Exposure to Traffic Air Pollution in Infancy Impairs Lung Function in Children
Embargo expired: 12-Oct-2012 12:05 AM EDT
Source Newsroom: American Thoracic Society (ATS)
Newswise — Exposure to ambient air pollution from traffic during infancy is associated with lung function deficits in children up to eight years of age, particularly among children sensitized to common allergens, according to a new study.
“Earlier studies have shown that children are highly susceptible to the adverse effects of air pollution and suggest that exposure early in life may be particularly harmful,” said researcher Göran Pershagen, MD, PhD, professor at the Karolinska Institutet Institute of Environmental Medicine in Stockholm, Sweden. “In our prospective birth cohort study in a large population of Swedish children, exposure to traffic-related air pollution during infancy was associated with decreases in lung function at age eight, with stronger effects indicated in boys, children with asthma and particularly in children sensitized to allergens.”
The findings were published online ahead of print publication in the American Thoracic Society’s American Journal of Respiratory and Critical Care Medicine.
The study included more than 1,900 children who were followed from birth through age eight with repeated questionnaires, spirometry and immunoglobulin E measurements. Outdoor concentrations of particulate matter from road traffic were estimated for residential, daycare and school addresses using dispersion modeling, a mathematical simulation of how air pollutants disperse in the atmosphere.
A 5th to 95th percentile difference in time-weighted exposure to outdoor concentrations of particulate matter from road traffic during the first year of life was associated with a reduced forced expiratory volume in one second (FEV1) of -59.3 mL (95% confidence interval (CI): -113.0 to -5.6) at age eight. This negative association was particularly pronounced in children who were sensitized to common inhalant and/or food allergens and also seemed stronger among boys and among children with asthma.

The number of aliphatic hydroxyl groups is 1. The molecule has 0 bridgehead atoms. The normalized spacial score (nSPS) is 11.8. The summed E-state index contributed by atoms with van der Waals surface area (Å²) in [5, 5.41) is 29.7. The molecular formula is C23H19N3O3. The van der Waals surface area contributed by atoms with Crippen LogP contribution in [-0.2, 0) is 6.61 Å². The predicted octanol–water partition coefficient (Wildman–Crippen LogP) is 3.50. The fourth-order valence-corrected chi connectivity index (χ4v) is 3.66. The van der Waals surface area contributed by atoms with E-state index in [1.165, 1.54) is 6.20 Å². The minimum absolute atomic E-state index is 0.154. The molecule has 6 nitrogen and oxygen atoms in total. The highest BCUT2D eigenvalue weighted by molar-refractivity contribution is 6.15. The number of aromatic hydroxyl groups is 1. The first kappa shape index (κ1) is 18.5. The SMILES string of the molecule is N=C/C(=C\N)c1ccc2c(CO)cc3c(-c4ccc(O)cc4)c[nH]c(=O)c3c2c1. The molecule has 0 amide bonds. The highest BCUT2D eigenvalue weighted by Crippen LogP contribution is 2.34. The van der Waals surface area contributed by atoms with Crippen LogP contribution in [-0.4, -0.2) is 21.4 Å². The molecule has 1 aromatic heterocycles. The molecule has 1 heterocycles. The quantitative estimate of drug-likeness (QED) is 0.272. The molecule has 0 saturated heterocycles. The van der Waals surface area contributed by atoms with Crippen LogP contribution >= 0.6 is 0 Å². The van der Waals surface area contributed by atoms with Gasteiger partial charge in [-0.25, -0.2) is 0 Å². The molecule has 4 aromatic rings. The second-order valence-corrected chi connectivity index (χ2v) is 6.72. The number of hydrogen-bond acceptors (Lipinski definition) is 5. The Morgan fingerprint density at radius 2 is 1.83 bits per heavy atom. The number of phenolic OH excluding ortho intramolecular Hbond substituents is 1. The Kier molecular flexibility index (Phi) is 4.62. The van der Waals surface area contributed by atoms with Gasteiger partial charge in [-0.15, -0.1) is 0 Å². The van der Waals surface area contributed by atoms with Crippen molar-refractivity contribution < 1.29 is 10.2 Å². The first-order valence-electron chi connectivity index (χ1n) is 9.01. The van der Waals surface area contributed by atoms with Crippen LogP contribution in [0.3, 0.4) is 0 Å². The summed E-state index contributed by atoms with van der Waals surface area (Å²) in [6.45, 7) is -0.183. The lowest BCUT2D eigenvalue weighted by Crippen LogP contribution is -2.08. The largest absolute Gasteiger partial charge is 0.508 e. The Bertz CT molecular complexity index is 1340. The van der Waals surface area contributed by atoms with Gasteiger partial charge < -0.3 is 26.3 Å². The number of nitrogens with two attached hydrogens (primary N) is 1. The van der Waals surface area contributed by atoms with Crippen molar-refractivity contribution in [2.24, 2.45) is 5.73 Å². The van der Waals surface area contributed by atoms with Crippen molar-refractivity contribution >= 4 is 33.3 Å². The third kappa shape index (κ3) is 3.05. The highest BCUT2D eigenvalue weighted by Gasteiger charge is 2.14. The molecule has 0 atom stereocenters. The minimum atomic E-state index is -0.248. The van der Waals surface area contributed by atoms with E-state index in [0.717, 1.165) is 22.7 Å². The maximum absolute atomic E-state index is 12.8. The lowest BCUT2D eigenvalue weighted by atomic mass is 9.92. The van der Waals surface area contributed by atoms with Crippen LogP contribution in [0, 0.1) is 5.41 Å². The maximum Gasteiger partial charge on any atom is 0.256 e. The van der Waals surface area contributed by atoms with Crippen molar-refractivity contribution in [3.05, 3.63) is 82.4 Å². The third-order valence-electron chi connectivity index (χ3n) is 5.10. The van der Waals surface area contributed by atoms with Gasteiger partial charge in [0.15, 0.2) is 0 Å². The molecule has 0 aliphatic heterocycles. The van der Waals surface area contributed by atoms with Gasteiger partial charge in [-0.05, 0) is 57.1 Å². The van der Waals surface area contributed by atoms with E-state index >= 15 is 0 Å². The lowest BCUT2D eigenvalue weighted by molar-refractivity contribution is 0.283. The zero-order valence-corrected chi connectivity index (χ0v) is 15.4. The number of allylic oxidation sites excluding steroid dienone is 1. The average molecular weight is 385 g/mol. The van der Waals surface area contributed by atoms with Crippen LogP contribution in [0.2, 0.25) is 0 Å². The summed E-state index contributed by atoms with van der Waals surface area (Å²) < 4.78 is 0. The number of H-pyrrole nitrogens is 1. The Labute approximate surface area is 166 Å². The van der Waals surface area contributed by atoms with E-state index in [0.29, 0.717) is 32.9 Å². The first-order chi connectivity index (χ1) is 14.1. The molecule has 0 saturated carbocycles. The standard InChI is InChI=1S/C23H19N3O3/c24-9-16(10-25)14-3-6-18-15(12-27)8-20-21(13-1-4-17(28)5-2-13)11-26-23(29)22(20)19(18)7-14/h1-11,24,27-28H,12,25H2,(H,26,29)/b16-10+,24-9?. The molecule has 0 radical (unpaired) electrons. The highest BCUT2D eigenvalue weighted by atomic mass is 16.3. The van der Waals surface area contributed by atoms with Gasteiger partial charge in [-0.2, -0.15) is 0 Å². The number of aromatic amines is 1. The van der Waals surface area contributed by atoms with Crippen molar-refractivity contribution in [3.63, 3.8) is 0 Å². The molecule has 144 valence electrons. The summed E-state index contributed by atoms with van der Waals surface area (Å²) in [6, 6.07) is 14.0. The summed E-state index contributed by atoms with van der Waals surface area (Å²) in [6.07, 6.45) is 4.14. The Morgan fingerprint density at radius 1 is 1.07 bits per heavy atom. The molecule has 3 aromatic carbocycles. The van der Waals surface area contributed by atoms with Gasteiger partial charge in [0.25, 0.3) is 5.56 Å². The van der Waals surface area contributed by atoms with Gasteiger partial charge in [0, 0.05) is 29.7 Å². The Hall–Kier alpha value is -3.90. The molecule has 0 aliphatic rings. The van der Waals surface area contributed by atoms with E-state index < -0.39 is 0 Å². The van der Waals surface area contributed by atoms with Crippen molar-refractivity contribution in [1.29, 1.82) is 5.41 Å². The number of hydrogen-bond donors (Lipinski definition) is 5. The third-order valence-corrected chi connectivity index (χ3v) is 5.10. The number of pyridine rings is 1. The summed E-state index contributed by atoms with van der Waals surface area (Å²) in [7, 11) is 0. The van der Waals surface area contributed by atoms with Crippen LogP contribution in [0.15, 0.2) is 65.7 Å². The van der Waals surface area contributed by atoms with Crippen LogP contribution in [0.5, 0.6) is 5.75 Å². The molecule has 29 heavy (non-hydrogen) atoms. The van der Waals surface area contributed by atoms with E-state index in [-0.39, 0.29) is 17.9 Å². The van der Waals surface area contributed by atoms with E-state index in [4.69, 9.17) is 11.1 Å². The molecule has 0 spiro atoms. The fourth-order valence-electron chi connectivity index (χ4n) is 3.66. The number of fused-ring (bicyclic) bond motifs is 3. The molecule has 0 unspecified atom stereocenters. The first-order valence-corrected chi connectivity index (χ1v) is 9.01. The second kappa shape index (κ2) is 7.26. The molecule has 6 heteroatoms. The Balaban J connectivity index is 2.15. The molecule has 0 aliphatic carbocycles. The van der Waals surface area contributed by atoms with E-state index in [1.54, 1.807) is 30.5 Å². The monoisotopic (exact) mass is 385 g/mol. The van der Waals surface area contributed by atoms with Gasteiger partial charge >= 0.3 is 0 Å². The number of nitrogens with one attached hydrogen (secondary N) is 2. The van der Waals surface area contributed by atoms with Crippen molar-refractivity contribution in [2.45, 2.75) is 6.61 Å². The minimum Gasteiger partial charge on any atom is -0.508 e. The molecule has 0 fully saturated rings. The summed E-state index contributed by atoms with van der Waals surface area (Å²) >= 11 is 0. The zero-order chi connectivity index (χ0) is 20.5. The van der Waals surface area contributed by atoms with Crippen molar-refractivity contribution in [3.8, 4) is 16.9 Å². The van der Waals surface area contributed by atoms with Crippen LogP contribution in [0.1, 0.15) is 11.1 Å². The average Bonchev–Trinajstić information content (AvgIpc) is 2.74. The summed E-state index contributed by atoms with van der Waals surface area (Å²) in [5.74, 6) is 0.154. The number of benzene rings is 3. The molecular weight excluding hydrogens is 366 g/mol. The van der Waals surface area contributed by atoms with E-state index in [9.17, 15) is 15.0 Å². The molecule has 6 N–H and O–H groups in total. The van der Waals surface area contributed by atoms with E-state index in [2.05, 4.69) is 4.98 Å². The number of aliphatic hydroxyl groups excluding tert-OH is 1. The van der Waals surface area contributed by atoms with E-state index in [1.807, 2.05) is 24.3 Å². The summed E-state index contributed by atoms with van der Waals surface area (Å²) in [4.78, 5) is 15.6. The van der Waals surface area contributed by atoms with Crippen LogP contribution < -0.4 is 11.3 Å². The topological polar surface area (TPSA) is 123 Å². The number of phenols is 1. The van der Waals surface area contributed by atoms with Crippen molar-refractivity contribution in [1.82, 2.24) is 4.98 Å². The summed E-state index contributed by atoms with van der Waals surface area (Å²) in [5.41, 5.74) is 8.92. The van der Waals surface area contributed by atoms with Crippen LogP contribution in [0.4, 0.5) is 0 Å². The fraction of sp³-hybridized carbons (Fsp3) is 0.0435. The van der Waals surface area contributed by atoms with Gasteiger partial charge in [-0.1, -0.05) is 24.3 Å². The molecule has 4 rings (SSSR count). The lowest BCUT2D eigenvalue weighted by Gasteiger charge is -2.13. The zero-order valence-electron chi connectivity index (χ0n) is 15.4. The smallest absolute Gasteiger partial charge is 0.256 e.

Exposure to traffic-related air pollution after the first year of life appeared to have less impact on subsequent lung function.
The study had a few limitations. Calculations of particulate matter concentrations were only performed for the year 2004 and were extrapolated to the other years of follow-up, and some miscalculation of individual exposure levels was likely.
“Our study shows that early exposure to traffic-related air pollution has long-term adverse effects on respiratory health in children, particularly among atopic children,” concluded Dr. Pershagen. “These results add to a large body of evidence demonstrating the detrimental effects of air pollution on human health.”
To read the article in full, please visit: http://www.thoracic.org/media/press-releases/resources/Schultz.pdf.
About the American Journal of Respiratory and Critical Care Medicine:
With an impact factor of 11.080, the AJRRCM is a peer-reviewed journal published by the American Thoracic Society. It aims to publish the most innovative science and the highest quality reviews, practice guidelines and statements in the pulmonary, critical care and sleep-related fields.
Founded in 1905, the American Thoracic Society is the world's leading medical association dedicated to advancing pulmonary, critical care and sleep medicine. The Society’s 15,000 members prevent and fight respiratory disease around the globe through research, education, patient care and advocacy.
Contact for article: Göran Pershagen, MD, PhD, Professor, Karolinska Institutet, Institute of Environmental Medicine, Nobels väg 13 Box 210, SE- 171 77, Stockholm, Sweden
Phone: +46-8-524 87460